Very frequently I receive calls from people who are trying to locate a will or trust of their parent or loved one(s) who just passed away. They are not able to locate any trust documents or have any information about the attorney who created it. Once, after doing some research for a particular family, I found out that the attorney who created a trust had passed away before his client (then there was the job of finding where the deceased attorney's files went).
There are numerous cases of "lost wills." My personal favorite is digging around a person's property after they passed away, looking for a will that was supposedly buried in a container. Maybe a myth or legend, but it sets a graphic image.
Just this week I have a received a few phone calls about this exact issue. Families were trying to locate local attorneys who worked on trusts for loved ones by calling every attorney in the area. These random inquiries from other lawyers or loved ones make me think this is a problem for many people, or it might be down the road.
So what are some possible solutions for this problem? The following are tips to ensure that you or your loved ones do not fall into the abyss of lost documents:
Tips for Couples or Individuals Creating a Trust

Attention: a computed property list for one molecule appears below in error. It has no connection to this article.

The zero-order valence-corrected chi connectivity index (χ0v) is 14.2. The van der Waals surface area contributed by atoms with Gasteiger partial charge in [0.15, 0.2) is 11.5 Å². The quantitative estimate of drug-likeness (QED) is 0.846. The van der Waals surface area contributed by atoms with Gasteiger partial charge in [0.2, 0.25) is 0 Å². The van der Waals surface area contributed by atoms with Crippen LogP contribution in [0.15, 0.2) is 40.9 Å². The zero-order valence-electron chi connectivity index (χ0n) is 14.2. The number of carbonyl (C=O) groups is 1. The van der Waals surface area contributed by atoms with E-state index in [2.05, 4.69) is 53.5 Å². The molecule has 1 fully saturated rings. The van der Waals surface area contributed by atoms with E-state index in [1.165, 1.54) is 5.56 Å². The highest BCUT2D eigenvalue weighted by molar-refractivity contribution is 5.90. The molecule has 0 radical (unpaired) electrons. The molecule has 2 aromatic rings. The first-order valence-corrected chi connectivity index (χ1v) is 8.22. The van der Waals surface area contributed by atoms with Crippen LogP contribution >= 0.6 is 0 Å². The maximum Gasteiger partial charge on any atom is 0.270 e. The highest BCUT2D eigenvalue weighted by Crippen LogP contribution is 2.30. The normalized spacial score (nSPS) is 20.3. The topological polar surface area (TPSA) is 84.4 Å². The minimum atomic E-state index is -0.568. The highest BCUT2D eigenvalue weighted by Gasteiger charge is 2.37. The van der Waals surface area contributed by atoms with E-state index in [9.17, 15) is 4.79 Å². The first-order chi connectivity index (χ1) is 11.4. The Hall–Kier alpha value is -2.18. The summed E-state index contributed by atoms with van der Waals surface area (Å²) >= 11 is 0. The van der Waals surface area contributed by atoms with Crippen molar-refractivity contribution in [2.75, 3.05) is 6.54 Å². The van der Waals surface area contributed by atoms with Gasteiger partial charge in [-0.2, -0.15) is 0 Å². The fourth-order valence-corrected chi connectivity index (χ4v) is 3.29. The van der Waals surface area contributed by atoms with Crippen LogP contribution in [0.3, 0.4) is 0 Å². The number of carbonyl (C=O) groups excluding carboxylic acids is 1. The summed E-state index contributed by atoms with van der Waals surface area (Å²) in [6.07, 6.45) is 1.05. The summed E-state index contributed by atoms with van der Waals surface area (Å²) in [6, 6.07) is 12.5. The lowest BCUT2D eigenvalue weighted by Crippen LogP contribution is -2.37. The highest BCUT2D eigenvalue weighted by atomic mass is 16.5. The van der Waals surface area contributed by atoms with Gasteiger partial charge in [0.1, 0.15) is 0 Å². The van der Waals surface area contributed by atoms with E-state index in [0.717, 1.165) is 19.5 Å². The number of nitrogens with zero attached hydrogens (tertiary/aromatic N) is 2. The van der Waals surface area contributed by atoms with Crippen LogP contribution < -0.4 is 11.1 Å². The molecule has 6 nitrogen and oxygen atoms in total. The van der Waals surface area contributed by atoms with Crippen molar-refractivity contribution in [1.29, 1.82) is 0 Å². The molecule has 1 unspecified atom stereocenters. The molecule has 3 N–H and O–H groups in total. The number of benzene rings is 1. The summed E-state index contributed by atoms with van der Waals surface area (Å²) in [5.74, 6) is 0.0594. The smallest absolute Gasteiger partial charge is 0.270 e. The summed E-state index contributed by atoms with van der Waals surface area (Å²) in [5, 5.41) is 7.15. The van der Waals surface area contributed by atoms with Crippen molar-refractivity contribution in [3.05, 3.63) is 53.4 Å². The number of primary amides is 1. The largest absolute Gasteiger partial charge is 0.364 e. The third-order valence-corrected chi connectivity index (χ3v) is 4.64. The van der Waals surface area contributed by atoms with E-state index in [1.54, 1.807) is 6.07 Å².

- Give basic information that you created a trust to at least one or some of your loved ones. If you feel comfortable you might want to let them know of your wishes, desires and reasons why you made specific decisions about your assets.
- If your beneficiaries are also trustees, provide them with information on where the trust is located (especially if it is locked in the safety deposit box) and information on what they need to do if something is to happen to them. Also provide them with the contact information or business card to your attorney that drafted the trust. You might want to give a copy set to your trustee so they know all the details. Attorneys will have copies of client trusts in their files as well.
- If you don’t want your kids or beneficiaries to know the exact location of your trust or what the contents of the trust are, at least ensure they have contact information for the attorney that created the trust. Without this basic information, your kids /beneficiaries might be calling every attorney in the area trying to find this information. Or worse, they may need to pay another attorney to help them with this search.
Tips for Beneficiaries/Trustees of a Trust:
Have a heart-to-heart talk with your parents or loved ones about their wishes and desires on how things should be handled in the case they are not around. If your parents don’t have any legal documents set up about their health care decisions and assets, you may want to suggest that they seek an estate planning attorney. Ask your friends and/or professional advisors for references or recommendations.
If you know that your parent(s), loved one(s), or partner(s) have created a trust and that you are a beneficiary, ask them for the attorney contact information.
If your loved ones are comfortable with it, they might even tell you where their estate planning documents are stored or even give you a copy of it.